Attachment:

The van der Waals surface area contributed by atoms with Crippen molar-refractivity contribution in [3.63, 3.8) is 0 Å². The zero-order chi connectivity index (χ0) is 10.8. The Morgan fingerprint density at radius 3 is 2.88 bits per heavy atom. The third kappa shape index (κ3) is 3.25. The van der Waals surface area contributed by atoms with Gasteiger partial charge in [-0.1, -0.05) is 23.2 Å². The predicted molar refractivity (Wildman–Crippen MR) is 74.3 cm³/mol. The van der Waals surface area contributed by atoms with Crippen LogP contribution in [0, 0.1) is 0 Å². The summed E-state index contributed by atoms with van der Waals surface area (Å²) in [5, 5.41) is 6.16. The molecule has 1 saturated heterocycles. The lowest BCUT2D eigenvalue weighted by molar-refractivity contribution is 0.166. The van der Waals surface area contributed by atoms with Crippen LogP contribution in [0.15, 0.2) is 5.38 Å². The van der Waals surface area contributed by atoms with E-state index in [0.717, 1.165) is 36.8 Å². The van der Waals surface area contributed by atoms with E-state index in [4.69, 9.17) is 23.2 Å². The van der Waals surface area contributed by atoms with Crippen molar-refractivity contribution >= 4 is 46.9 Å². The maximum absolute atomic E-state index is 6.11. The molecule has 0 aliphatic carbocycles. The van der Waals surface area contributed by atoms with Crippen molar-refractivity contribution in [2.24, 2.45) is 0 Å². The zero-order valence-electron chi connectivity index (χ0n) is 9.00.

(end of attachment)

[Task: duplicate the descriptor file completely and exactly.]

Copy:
The van der Waals surface area contributed by atoms with Crippen molar-refractivity contribution in [3.63, 3.8) is 0 Å². The zero-order chi connectivity index (χ0) is 10.8. The Morgan fingerprint density at radius 3 is 2.88 bits per heavy atom. The third kappa shape index (κ3) is 3.25. The van der Waals surface area contributed by atoms with Gasteiger partial charge in [-0.1, -0.05) is 23.2 Å². The predicted molar refractivity (Wildman–Crippen MR) is 74.3 cm³/mol. The van der Waals surface area contributed by atoms with Crippen LogP contribution in [0, 0.1) is 0 Å². The summed E-state index contributed by atoms with van der Waals surface area (Å²) in [5, 5.41) is 6.16. The molecule has 1 saturated heterocycles. The lowest BCUT2D eigenvalue weighted by molar-refractivity contribution is 0.166. The van der Waals surface area contributed by atoms with Crippen LogP contribution in [0.15, 0.2) is 5.38 Å². The van der Waals surface area contributed by atoms with E-state index in [0.717, 1.165) is 36.8 Å². The van der Waals surface area contributed by atoms with E-state index in [4.69, 9.17) is 23.2 Å². The van der Waals surface area contributed by atoms with Crippen molar-refractivity contribution >= 4 is 46.9 Å². The maximum absolute atomic E-state index is 6.11. The molecule has 0 aliphatic carbocycles. The van der Waals surface area contributed by atoms with Crippen molar-refractivity contribution in [2.24, 2.45) is 0 Å². The zero-order valence-electron chi connectivity index (χ0n) is 9.00.